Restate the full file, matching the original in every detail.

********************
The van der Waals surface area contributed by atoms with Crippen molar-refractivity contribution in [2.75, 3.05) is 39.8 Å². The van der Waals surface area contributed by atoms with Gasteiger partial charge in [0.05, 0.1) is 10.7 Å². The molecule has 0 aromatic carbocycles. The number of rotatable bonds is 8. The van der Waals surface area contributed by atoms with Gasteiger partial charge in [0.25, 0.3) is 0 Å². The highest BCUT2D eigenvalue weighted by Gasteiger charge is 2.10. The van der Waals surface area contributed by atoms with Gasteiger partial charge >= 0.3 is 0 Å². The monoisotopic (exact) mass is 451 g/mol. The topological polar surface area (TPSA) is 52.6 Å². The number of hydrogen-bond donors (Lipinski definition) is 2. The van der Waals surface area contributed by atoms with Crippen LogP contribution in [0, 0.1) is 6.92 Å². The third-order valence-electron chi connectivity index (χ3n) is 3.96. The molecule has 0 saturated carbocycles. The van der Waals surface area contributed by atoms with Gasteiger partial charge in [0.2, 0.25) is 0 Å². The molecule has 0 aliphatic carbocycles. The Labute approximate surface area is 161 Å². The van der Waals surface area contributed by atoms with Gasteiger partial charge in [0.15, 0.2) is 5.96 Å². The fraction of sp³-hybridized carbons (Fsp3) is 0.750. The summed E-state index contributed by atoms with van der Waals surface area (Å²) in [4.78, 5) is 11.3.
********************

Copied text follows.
The van der Waals surface area contributed by atoms with Crippen molar-refractivity contribution in [2.75, 3.05) is 39.8 Å². The van der Waals surface area contributed by atoms with Gasteiger partial charge in [0.05, 0.1) is 10.7 Å². The molecule has 0 aromatic carbocycles. The number of rotatable bonds is 8. The van der Waals surface area contributed by atoms with Gasteiger partial charge in [0.25, 0.3) is 0 Å². The highest BCUT2D eigenvalue weighted by Gasteiger charge is 2.10. The van der Waals surface area contributed by atoms with Gasteiger partial charge >= 0.3 is 0 Å². The monoisotopic (exact) mass is 451 g/mol. The topological polar surface area (TPSA) is 52.6 Å². The number of hydrogen-bond donors (Lipinski definition) is 2. The van der Waals surface area contributed by atoms with Crippen LogP contribution in [0, 0.1) is 6.92 Å². The third-order valence-electron chi connectivity index (χ3n) is 3.96. The molecule has 0 saturated carbocycles. The van der Waals surface area contributed by atoms with Gasteiger partial charge in [0.2, 0.25) is 0 Å². The molecule has 0 aliphatic carbocycles. The Labute approximate surface area is 161 Å². The van der Waals surface area contributed by atoms with Gasteiger partial charge in [0.15, 0.2) is 5.96 Å². The fraction of sp³-hybridized carbons (Fsp3) is 0.750. The summed E-state index contributed by atoms with van der Waals surface area (Å²) in [4.78, 5) is 11.3.